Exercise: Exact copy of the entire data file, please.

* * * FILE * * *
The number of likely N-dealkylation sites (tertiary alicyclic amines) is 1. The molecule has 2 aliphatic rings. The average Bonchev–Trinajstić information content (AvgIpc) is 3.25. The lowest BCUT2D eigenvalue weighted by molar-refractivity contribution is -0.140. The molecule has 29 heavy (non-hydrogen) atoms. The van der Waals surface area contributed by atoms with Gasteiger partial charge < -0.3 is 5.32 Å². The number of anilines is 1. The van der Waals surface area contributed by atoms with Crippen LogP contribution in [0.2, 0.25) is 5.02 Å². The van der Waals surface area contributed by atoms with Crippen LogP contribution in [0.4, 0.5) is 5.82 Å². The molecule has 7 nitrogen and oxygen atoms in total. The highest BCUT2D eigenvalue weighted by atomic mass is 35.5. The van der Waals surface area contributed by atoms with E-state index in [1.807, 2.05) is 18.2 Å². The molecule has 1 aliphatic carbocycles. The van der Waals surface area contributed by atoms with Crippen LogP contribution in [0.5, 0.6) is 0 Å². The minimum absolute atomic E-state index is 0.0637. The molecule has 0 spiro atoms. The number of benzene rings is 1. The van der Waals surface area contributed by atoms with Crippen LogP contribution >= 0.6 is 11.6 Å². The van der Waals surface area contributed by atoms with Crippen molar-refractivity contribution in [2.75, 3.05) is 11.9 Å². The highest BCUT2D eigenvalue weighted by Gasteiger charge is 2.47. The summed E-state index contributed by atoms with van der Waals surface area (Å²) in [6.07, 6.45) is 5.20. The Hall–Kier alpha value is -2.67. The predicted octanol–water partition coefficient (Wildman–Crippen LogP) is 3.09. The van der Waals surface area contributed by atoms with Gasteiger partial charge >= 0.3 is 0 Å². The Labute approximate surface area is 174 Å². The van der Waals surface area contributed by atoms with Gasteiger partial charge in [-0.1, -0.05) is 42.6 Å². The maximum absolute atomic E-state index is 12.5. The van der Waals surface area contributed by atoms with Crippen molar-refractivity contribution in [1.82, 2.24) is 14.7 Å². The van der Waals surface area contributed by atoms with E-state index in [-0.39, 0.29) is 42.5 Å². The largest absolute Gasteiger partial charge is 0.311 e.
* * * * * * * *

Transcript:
The number of likely N-dealkylation sites (tertiary alicyclic amines) is 1. The molecule has 2 aliphatic rings. The average Bonchev–Trinajstić information content (AvgIpc) is 3.25. The lowest BCUT2D eigenvalue weighted by molar-refractivity contribution is -0.140. The molecule has 29 heavy (non-hydrogen) atoms. The van der Waals surface area contributed by atoms with Gasteiger partial charge < -0.3 is 5.32 Å². The number of anilines is 1. The van der Waals surface area contributed by atoms with Crippen LogP contribution in [0.2, 0.25) is 5.02 Å². The van der Waals surface area contributed by atoms with Crippen LogP contribution in [0.4, 0.5) is 5.82 Å². The molecule has 7 nitrogen and oxygen atoms in total. The highest BCUT2D eigenvalue weighted by atomic mass is 35.5. The van der Waals surface area contributed by atoms with E-state index in [1.807, 2.05) is 18.2 Å². The molecule has 1 aliphatic carbocycles. The van der Waals surface area contributed by atoms with Crippen LogP contribution in [0.5, 0.6) is 0 Å². The minimum absolute atomic E-state index is 0.0637. The molecule has 0 spiro atoms. The number of benzene rings is 1. The van der Waals surface area contributed by atoms with Crippen LogP contribution >= 0.6 is 11.6 Å². The van der Waals surface area contributed by atoms with Crippen molar-refractivity contribution in [2.75, 3.05) is 11.9 Å². The highest BCUT2D eigenvalue weighted by Gasteiger charge is 2.47. The summed E-state index contributed by atoms with van der Waals surface area (Å²) in [6.07, 6.45) is 5.20. The Hall–Kier alpha value is -2.67. The predicted octanol–water partition coefficient (Wildman–Crippen LogP) is 3.09. The van der Waals surface area contributed by atoms with Gasteiger partial charge >= 0.3 is 0 Å². The Labute approximate surface area is 174 Å². The van der Waals surface area contributed by atoms with Gasteiger partial charge in [-0.1, -0.05) is 42.6 Å². The maximum absolute atomic E-state index is 12.5. The van der Waals surface area contributed by atoms with Crippen molar-refractivity contribution in [1.82, 2.24) is 14.7 Å². The van der Waals surface area contributed by atoms with E-state index in [-0.39, 0.29) is 42.5 Å². The largest absolute Gasteiger partial charge is 0.311 e.